Then it usually went through the processing overnight, and one-light-telecine to miniDV, digi which goes to the editor - and I get a DVD copy next day. But it always always look like that - soft overall, underexposed and grainy.
But, that's what I don't get - we go to HDCAM tech grade after the picture lock and the moment they load the footage into Spirit or other machine they use at the facility - it's fine, grain is normal for 16mm, it's not underexp etc... I am not trying to make excuses, honestly. I just don't get it - is it normal to get your dailies looking quite poop, especially grain-wise? Or is it just a student thing? Or is it purely technical thing that when you telecine to SD it won't look "pretty"? Does HD tighten the grain SO much?
I will try to dig up couple stills of SD dailies vs HD scan.



1st off, a half stop is not enough. That's barely recognizable. You need to over-expose by 2/3 of a stop minimum. I'd also argue that your grain is NOT normal for 16 and is excessive, hence people commenting that it was underexposed. When you underexpose the grain becomes much more 'in your face'.

2nd, why are you doing a one-light? Even if you can't afford to sit in you should at least do a best-light. Your film holds everything you put into the production: Writing, casting, camera, film , lenses, acting, art dept. etc. Why skimp on making it look great?!

Also what you can do in today's world is take some stills of each scene(lighting set up) or each shot if you want to be anal. Then color grade them in photoshop and send them along with your film(i.e. thumb drive or email them to whoever is doing the telecine). This gives them an idea of what you want without you having to be there.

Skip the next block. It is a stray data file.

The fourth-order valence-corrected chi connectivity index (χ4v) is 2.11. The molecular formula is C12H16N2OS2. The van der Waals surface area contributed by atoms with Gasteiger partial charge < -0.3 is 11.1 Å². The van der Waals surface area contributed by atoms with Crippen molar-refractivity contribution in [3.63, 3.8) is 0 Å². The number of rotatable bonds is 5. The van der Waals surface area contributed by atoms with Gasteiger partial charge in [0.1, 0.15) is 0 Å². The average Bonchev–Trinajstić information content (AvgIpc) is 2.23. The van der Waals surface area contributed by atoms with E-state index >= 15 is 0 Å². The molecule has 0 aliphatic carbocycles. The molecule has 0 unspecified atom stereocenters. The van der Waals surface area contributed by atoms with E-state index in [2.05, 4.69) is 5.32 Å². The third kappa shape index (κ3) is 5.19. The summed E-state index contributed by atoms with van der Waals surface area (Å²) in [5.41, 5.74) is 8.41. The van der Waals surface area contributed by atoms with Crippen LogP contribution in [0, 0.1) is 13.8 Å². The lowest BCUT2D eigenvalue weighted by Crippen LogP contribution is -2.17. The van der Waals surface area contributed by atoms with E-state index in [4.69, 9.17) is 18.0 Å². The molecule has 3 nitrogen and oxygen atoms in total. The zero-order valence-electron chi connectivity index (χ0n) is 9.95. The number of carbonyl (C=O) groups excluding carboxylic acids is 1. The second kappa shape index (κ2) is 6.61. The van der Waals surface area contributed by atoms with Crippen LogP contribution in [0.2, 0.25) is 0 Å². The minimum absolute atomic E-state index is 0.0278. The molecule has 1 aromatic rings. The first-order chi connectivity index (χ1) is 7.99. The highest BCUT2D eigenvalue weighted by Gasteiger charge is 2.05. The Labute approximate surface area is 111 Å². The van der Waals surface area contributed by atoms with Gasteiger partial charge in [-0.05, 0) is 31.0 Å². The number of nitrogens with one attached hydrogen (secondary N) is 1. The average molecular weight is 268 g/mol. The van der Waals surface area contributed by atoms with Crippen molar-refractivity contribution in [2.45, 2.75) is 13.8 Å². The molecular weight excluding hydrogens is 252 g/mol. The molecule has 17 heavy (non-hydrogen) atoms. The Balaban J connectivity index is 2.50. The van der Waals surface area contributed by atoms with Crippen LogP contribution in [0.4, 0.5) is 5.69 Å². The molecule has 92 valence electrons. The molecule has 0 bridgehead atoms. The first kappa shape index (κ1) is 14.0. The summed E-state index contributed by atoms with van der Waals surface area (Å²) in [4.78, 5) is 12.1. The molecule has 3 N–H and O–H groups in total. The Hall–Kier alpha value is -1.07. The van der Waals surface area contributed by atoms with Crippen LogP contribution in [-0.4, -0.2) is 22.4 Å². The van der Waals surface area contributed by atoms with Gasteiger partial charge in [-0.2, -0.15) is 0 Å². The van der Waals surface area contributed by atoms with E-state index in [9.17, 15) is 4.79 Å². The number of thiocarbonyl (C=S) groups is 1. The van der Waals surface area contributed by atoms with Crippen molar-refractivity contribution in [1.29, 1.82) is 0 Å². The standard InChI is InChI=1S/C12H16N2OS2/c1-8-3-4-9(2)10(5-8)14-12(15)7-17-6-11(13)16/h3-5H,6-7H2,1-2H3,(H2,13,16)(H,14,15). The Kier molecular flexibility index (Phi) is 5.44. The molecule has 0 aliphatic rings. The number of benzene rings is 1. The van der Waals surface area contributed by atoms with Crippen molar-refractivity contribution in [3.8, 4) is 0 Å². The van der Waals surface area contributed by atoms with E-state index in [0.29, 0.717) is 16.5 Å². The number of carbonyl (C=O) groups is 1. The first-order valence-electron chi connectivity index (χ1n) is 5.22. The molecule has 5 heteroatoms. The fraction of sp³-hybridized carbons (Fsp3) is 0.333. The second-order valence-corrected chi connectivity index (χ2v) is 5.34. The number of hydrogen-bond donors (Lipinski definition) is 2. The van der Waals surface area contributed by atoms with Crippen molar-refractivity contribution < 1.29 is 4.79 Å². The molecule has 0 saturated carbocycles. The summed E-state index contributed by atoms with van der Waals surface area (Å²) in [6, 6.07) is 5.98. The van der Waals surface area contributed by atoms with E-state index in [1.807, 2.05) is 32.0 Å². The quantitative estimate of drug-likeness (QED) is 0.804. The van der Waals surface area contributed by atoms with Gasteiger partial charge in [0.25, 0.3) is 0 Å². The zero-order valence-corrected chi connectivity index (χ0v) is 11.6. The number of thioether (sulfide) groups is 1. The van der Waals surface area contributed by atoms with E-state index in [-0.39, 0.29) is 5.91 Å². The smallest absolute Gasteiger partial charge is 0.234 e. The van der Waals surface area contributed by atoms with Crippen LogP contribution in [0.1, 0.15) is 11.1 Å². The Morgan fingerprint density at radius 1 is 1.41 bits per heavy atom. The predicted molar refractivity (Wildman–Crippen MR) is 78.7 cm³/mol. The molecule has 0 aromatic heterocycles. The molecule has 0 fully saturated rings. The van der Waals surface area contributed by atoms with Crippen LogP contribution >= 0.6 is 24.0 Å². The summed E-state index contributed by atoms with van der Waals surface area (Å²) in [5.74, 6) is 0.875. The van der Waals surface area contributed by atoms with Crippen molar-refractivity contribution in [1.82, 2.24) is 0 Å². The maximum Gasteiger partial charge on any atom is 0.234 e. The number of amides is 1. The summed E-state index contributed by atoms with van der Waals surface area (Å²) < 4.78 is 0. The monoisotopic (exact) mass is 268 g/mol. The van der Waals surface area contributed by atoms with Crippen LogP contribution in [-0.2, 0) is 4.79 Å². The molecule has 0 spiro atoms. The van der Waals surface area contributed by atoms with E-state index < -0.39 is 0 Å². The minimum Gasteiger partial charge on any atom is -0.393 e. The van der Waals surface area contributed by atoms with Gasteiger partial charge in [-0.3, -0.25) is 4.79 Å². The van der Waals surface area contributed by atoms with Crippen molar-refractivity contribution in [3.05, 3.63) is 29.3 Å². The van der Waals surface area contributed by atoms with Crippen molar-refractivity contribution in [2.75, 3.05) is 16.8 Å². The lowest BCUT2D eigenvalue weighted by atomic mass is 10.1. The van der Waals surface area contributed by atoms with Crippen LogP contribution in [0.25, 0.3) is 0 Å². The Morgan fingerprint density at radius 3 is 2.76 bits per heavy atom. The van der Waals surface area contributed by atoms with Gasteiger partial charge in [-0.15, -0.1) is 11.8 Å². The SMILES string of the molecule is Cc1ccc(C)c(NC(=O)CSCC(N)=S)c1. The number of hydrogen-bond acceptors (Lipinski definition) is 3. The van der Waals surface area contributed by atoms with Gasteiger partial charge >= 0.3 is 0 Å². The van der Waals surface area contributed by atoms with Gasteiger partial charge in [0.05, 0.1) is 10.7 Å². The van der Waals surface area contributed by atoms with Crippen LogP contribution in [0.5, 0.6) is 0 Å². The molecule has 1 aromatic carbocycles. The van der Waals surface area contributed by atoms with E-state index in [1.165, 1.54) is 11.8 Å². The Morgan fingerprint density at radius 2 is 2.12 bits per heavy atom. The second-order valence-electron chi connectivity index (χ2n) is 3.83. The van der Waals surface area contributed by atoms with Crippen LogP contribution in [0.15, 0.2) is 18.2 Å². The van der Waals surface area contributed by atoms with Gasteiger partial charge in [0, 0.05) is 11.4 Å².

Does your telecine house do Uncompressed 10 bit to a hard drive?? If so you might want to look into that.

Also, are the lightmeter(s) you use(d) properly calibrated?

Edited by Michael Kubaszak, 08 October 2010 - 09:34 AM.

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#13 Edgar Dubrovskiy

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Posted 08 October 2010 - 09:52 AM

2nd, why are you doing a one-light? Even if you can't afford to sit in you should at least do a best-light. Your film holds everything you put into the production: Writing, casting, camera, film , lenses, acting, art dept. etc. Why skimp on making it look great?!


That's usually on the rushes level - then we do HDCAM tech grade from neg. And then the actual grade at the post house.

Also what you can do in today's world is take some stills of each scene(lighting set up) or each shot if you want to be anal. Then color grade them in photoshop and send them along with your film(i.e. thumb drive or email them to whoever is doing the telecine). This gives them an idea of what you want without you having to be there.

I always do that now - shooting at the same settings as 16mm shot, sometimes with adjusted WB - to give the desired look. Sometimes PShopped.

Also, are the lightmeter(s) you use(d) properly calibrated?